Every so often new CodePen challenges pop up asking developers to create different interfaces like signup pages or modal windows. This pen by Žiga Miklič came from a challenge for shopping cart UIs and it’s a masterpiece of frontend development.

When you add/remove items from the cart, you’ll notice the prices automatically update with a small sliding animation. You can also click any product image to remove it from the cart with ease. These small features add a lot to the interface and make cloning a breeze.

Even the checkout function has its own animated feature, although it’s not connected to anything on the backend.

See the Pen Shopping cart [ CodePen Challange ] by Žiga Miklič

Sliding Cart UI

Tabbed widgets let you add content onto a single page and give users the power over that content. In this sliding cart you can switch between the cart itself and a list of saved “favorite” items.

None of the checkout features actually work, so you can’t favorite or add/remove items into the cart. But the interface items are in place, so a little JavaScript magic would fix that. Still, I’m impressed with how clean this cart looks and the unique-yet-usable tab interface.

See the Pen Shopping cart (responsive) by Alex

Dynamic Store & Cart

Mixing the store and shopping cart into one interface is a tough job but Olivia Cheng got it done in this pen.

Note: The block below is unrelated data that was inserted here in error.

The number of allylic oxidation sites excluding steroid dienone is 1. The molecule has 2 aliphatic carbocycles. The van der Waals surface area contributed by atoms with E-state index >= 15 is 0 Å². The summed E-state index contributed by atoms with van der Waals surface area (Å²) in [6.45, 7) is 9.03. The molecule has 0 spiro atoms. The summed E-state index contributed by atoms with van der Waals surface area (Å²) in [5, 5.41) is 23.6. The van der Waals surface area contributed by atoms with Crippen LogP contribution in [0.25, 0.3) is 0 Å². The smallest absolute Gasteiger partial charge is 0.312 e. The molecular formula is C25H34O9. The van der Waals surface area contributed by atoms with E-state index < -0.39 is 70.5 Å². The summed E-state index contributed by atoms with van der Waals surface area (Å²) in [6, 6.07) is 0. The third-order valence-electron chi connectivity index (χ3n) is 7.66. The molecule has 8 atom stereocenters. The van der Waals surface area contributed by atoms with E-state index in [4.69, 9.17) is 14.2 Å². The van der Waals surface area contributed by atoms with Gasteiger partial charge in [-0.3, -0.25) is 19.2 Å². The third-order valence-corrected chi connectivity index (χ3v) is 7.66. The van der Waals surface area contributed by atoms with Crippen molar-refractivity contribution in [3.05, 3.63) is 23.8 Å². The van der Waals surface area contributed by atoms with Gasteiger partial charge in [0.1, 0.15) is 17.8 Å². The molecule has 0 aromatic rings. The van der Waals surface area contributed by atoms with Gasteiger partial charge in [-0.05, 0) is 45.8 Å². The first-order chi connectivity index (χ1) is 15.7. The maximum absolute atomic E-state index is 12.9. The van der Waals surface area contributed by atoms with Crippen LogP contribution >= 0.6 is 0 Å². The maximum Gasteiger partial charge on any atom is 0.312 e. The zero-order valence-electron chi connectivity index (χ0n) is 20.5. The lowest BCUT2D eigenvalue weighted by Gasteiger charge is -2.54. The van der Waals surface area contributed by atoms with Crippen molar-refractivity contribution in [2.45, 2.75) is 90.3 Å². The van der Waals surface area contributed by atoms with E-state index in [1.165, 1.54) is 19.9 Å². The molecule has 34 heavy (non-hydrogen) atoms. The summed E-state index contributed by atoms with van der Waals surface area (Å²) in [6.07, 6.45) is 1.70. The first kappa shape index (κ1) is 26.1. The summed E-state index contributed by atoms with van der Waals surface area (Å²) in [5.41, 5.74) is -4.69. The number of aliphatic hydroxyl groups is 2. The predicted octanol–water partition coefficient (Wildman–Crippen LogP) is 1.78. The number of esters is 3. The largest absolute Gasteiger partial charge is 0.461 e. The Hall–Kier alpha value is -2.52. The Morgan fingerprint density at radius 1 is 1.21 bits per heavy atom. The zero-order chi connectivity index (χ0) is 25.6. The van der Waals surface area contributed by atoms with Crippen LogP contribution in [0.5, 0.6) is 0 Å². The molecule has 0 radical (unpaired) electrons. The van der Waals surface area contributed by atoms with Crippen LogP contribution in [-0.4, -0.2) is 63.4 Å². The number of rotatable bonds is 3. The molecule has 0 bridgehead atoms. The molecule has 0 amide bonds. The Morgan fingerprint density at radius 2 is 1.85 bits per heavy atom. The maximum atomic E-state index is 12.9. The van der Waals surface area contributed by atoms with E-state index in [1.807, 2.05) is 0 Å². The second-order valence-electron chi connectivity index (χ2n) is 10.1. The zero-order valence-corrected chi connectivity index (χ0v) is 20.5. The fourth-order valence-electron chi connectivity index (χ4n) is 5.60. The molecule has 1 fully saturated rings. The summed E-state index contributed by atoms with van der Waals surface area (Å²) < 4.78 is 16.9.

It uses wide thumbnails in a grid set up with an “add to cart” button on hover. Click this to add the item above with auto-updating prices. One unique feature is the quantity added on top of the item thumbnail. This might get confusing on a real cart, but if the numbers were a bit smaller, this would be a great way to save space.

See the Pen Sliding Shopping Cart & Store by Olivia Cheng

Clean Shopping Cart

Developer Bart Veneman created this clean shopping cart as a simple interface template. It auto-calculates the total price and even includes taxes near the checkout button.

All of these dynamic features work through JavaScript and surprisingly this pen uses Zepto over jQuery. This is great for devs who prefer the Zepto library, but really anyone could pick up this code and rework it to suit any template.

See the Pen Shopping Cart by Bart Veneman

Simple Cart with Vue.js

Frontend coding with Vue.js makes templating a whole lot simpler. And this pen is one example of a dynamic cart practically built on a JavaScript foundation.

The cart auto-updates with each click so you can add/remove items and see results instantly. The top-right button opens your current cart in a modal window using Bootstrap’s modal component.

If you like the Vue.js syntax, then this template is a great place to start building a shopping cart. It’s easy to customize and should work well in all browsers.

See the Pen VueJS 2 Simple Shopping cart by Cristian Matos

Domain Cart

Here’s one of my favorite shopping cart designs modeled after a domain registrar. Coder Jesse Bilsten got detailed with this interface including a payment section and a required T&C area.

You have to click the “I agree” button before completing the checkout process. It’s a minor yet valuable feature for some eCommerce sites, and I really like the two-column layout. And this design is totally responsive so you can clone it for use in pretty much any eCommerce system.

See the Pen Responsive Shopping Cart – Brand v01 by Jesse Bilsten